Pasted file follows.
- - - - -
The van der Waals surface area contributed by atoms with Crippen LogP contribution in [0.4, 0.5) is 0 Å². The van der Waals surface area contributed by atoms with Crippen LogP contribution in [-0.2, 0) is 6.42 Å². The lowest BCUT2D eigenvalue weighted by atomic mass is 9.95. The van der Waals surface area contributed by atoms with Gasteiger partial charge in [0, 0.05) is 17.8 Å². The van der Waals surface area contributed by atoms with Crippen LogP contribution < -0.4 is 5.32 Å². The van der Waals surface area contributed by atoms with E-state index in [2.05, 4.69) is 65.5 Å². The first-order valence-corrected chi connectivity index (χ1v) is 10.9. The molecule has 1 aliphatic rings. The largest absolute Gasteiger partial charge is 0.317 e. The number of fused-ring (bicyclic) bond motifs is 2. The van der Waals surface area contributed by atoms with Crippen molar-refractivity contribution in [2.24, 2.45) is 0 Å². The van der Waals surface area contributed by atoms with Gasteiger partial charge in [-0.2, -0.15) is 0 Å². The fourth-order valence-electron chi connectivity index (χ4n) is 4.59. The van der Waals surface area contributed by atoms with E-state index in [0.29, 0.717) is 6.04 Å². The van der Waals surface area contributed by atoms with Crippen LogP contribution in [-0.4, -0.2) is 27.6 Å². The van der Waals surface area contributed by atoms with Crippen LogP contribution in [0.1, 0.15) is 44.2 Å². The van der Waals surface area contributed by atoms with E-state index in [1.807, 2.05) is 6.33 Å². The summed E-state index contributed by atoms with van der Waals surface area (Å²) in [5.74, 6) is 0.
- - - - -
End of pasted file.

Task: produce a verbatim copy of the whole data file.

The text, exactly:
The van der Waals surface area contributed by atoms with Crippen LogP contribution in [0.4, 0.5) is 0 Å². The van der Waals surface area contributed by atoms with Crippen LogP contribution in [-0.2, 0) is 6.42 Å². The lowest BCUT2D eigenvalue weighted by atomic mass is 9.95. The van der Waals surface area contributed by atoms with Gasteiger partial charge in [0, 0.05) is 17.8 Å². The van der Waals surface area contributed by atoms with Crippen LogP contribution < -0.4 is 5.32 Å². The van der Waals surface area contributed by atoms with E-state index in [2.05, 4.69) is 65.5 Å². The first-order valence-corrected chi connectivity index (χ1v) is 10.9. The molecule has 1 aliphatic rings. The largest absolute Gasteiger partial charge is 0.317 e. The number of fused-ring (bicyclic) bond motifs is 2. The van der Waals surface area contributed by atoms with Crippen molar-refractivity contribution in [2.24, 2.45) is 0 Å². The van der Waals surface area contributed by atoms with Gasteiger partial charge in [-0.2, -0.15) is 0 Å². The fourth-order valence-electron chi connectivity index (χ4n) is 4.59. The van der Waals surface area contributed by atoms with E-state index in [0.29, 0.717) is 6.04 Å². The van der Waals surface area contributed by atoms with Crippen LogP contribution in [-0.4, -0.2) is 27.6 Å². The van der Waals surface area contributed by atoms with Crippen LogP contribution in [0.1, 0.15) is 44.2 Å². The van der Waals surface area contributed by atoms with E-state index in [1.807, 2.05) is 6.33 Å². The summed E-state index contributed by atoms with van der Waals surface area (Å²) in [5.74, 6) is 0.